A Word Of Caution

I don’t want to freak you out about this but you are going to venture into the inside of a very costly and sophisticated piece of technological marvel, aka your camera. Please do not cheap out on the quality of the products that you are going to use. As it is, the cleaning products are dirt cheap from quality manufacturers who have been the pioneer in optical imaging for very long.

Use any brand you want but whatever you do, do NOT buy those super cheap cleaning solutions and makeup brushes sold on Amazon in a single pack, labeled as ‘Camera Cleaning Kit’. Do consider the long-term ramifications of your decision on your camera’s health.

Use your best judgment.

Clean Environment and Workstation

Detaching your lens from your camera essentially opens up an airtight seal and exposes the insides of both the lens and the camera to the elements. To make sure that we do not add more contaminant into the camera in the quest of actually cleaning it up (which would be truly tragic), we need to make sure that we have a clean and contaminant free environment to work with.

Avoid dusty rooms or working near open windows. Clean your workstation well, before you start working on the camera itself.faucet valve gold color with hot written on it in the bathroom This might sound like a gimmick but the best possible DIY “clean room” you can create in your own home is in your bathroom. Run the shower on the highest temperature you can for a couple of minutes and voila, you have your own dust-free space to work in.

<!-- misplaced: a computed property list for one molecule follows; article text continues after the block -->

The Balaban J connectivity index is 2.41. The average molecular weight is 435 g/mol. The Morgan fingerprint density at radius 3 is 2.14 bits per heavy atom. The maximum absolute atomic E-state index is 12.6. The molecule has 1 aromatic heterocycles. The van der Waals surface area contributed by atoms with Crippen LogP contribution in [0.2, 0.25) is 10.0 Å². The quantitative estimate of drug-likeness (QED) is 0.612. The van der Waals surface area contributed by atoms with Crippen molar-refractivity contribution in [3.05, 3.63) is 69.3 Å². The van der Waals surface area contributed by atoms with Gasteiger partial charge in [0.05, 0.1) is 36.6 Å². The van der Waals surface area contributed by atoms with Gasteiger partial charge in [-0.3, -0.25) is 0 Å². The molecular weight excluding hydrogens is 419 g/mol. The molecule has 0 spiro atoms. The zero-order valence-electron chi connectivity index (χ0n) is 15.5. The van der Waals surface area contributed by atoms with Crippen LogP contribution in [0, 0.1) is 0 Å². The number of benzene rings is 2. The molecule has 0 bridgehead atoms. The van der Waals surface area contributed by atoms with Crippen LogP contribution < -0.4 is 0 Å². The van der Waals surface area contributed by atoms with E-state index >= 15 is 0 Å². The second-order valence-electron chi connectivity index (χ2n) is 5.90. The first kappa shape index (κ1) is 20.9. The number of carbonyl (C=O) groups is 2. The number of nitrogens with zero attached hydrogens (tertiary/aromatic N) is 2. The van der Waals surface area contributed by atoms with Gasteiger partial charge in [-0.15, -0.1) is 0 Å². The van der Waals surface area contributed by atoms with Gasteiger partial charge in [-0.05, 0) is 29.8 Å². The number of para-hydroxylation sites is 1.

Maybe you already know this but the air all around us has millions and millions of tiny microscopic dust particles floating in it. If you have been in a room with even a tiny sliver of sunlight coming in through some small opening, I am sure you have seen the dust floating around. When you run a warm shower for some time, what you are essentially doing is using the water and the water vapor to weigh down these small dust particles. Thus creating a dust-free environment (at least for some time).